Figure 5. Microbial community network diagram based on (A) Pearson correlation analysis and (B) time-shifted local similarity analysis. Ciliate species/genera, heterotrophic nanoflagellates (HNF), and large heterotrophic flagellates were set as central nodes. Connections (edges) show significant connections (p ≤ 0.003). Different colors in (B) show contemporaneous and time-shifted associations. Arrows point to the parameter that was delayed. Central nodes without any significant association to any parameter are shown at the bottom right. Abbreviations: Chla, total chlorophyll a; DOC, dissolved organic carbon; NO3, nitrate; PO4, dissolved phosphorus; TOC, total organic carbon.
The contemporaneous Pearson correlation analysis (PCC, Figure 5A) resulted in 116 significant (p ≤ 0.003) pairs, i.e., 89 positive and only 27 negative correlations out of 1225 possible combinations (Table 2). Through the selection of central nodes, 66 positive and 14 negative correlations are shown. They are depicted in one network comprised of one larger cluster (10 connected central nodes) and several smaller clusters (2–3 connected central nodes). Rimostrombidium and Rhabdoaskenasia minima formed an independent cluster. Abundances of Gymnodinium helveticum and four algal morphotypes did not correlate with any other parameter. The algae Rhodomonas lens and Cryptomonas spp. were linked by only positive correlations with the algivorous ciliates B. planctonicum and R. humile (see also Figure 6), together with the dinoflagellate Gymnodinium lantzschii. A group of mixotrophic/omnivorous ciliate species in our network was formed by Askenasia chlorelligera and Stokesia vernalis, two species containing endosymbiotic green algae (zoochlorellae, Stoecker et al., 2009). In addition, two other kleptoplastidic ciliate species were in this group, i.e., Limnostrombidium viride and Pelagostrombidium mirabile, which only temporarily retain the chloroplasts of ingested algae (Rogerson et al., 1989). The morphotype unit Halteria/Pelagohalteria (Table 1) showed the only significant positive correlation with the abundances of heterotrophic bacteria (Figure 5A). The filter feeders Cyclidium spp. (C. glaucoma and unidentified species) were negatively correlated with heterotrophic bacteria. A second cluster of ciliates related to the dynamics of filamentous bacteria was formed by Mesodinium sp. and H. bodamicum (Figure 5A). Three ciliate genera (Limnostrombidium spp., Askenasia spp. and Urotricha spp.) were all positively related to each other, but also to colonial diatoms (F. crotonensis, Hannaea arcus), a single-celled diatom (Ulnaria ulna), and the colonial mixotrophic chrysophyte Dinobryon spp. (Figure 5A).
Table 2. Comparison of significant (p ≤ 0.003) correlations/associations out of 1225 possible pairs detected by different contemporaneous and time-shifted (1, 2 steps) analyses.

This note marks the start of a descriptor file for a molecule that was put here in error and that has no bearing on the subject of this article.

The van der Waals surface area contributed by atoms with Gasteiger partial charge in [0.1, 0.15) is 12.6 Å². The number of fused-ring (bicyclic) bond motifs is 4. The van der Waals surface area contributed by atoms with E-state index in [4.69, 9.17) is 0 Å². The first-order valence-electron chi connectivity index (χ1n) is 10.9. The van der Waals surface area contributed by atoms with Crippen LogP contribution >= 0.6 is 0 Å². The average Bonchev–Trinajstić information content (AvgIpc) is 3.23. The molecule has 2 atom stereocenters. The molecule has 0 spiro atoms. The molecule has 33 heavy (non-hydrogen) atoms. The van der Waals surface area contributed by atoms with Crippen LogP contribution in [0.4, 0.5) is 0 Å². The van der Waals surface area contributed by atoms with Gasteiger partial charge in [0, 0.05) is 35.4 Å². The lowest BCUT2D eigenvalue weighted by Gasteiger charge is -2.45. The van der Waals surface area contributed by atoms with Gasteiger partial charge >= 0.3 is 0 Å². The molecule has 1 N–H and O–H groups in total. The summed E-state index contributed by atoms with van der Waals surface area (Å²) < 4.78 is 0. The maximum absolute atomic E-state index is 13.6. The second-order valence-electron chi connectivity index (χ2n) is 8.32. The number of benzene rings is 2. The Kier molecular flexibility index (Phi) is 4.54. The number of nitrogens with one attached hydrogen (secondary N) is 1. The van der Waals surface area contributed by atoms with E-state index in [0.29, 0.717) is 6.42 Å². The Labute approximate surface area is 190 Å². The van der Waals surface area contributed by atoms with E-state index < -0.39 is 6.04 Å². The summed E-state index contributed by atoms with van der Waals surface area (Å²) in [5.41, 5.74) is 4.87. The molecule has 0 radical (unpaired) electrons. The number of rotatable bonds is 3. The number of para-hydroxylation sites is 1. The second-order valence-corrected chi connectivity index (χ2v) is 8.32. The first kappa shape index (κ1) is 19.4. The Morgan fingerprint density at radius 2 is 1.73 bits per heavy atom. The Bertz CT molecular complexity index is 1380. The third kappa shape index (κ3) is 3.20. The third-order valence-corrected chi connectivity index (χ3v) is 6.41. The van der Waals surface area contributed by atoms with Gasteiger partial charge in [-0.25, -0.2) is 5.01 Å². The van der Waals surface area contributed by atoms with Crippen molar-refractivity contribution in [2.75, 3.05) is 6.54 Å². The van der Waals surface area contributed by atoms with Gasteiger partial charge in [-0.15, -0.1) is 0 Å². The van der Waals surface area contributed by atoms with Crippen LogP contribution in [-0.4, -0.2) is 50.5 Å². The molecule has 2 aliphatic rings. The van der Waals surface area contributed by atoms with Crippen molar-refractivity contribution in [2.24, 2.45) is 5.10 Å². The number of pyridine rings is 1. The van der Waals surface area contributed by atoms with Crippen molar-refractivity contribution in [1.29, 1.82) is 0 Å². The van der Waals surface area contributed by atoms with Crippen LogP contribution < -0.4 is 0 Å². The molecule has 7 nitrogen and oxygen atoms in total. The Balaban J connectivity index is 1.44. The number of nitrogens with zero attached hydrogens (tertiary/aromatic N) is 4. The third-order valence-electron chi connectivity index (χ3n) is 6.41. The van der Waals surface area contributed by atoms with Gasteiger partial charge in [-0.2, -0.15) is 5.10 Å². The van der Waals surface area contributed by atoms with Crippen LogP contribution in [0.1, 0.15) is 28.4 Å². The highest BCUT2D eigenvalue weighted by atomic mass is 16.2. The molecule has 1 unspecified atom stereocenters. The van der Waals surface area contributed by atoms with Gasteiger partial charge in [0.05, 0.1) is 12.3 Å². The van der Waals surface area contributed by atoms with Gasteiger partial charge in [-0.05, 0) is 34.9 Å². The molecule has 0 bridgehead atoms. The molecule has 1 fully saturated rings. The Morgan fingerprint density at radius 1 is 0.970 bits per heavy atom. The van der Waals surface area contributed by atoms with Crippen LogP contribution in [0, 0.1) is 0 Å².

Figure 6. Dynamics of the cryptophyte Rhodomonas sp. and the ciliates Balanion planctonicum and Rimostrombidium humile during spring bloom 2009 in Lake Zurich.
The time-shifted LSA (Figure 5B) gave 165 significant (p ≤ 0.003) pairs, i.e., 122 positive and 43 negative connections (Table 2). The majority of significant associations was contemporaneous (90 pairs), followed by 51 cases with a time shift of one step and only 24 cases with a delay of two steps (Table 2). For the depiction of the network we selected only correlations between central nodes and those of central nodes with other factors (algae and abiotic parameters). This reduced the number of presented correlations to 56 (contemporaneous), 37 (one step delay), and 13 (two steps delay), respectively. The network based on LSA shows one large cluster with 15 connected central nodes, and one smaller group of 5 connected ciliates. The two ciliates R. humile and C. cratera, two algal species and heterotrophic bacteria were not associated with any other parameter. Some connections within ciliates and also of ciliates with algae were found by both, PCC and LSA, e.g., the association of Halteria/Pelagohalteria with Chrysophyceae and Cyclotella. A striking difference was detected for ciliates connected with Rhodomonas. In contrast to the results from PCC, this algal genus showed a one-step time-shifted association with Halteria/Pelagohalteria and an undetermined spirotrichous ciliate but no connections to B. planctonicum and R. humile. However, by comparing all significant associations (p = 0.003) detected by both, PCC and LSA, we found 66 shared pairs (Table 3). Time-shifted Pearson and Spearman correlation analyses resulted in much higher numbers of total and shared significant correlations (Tables 2, 3) but were not further used for the creations of networks. Figure 7 shows the effects of LSA and the two other time shifted analyses on the distribution of correlations factors. All time shifted analyses caused a distinctive shift of correlation factors toward > 0.2 or < −0.2 (Figure 7).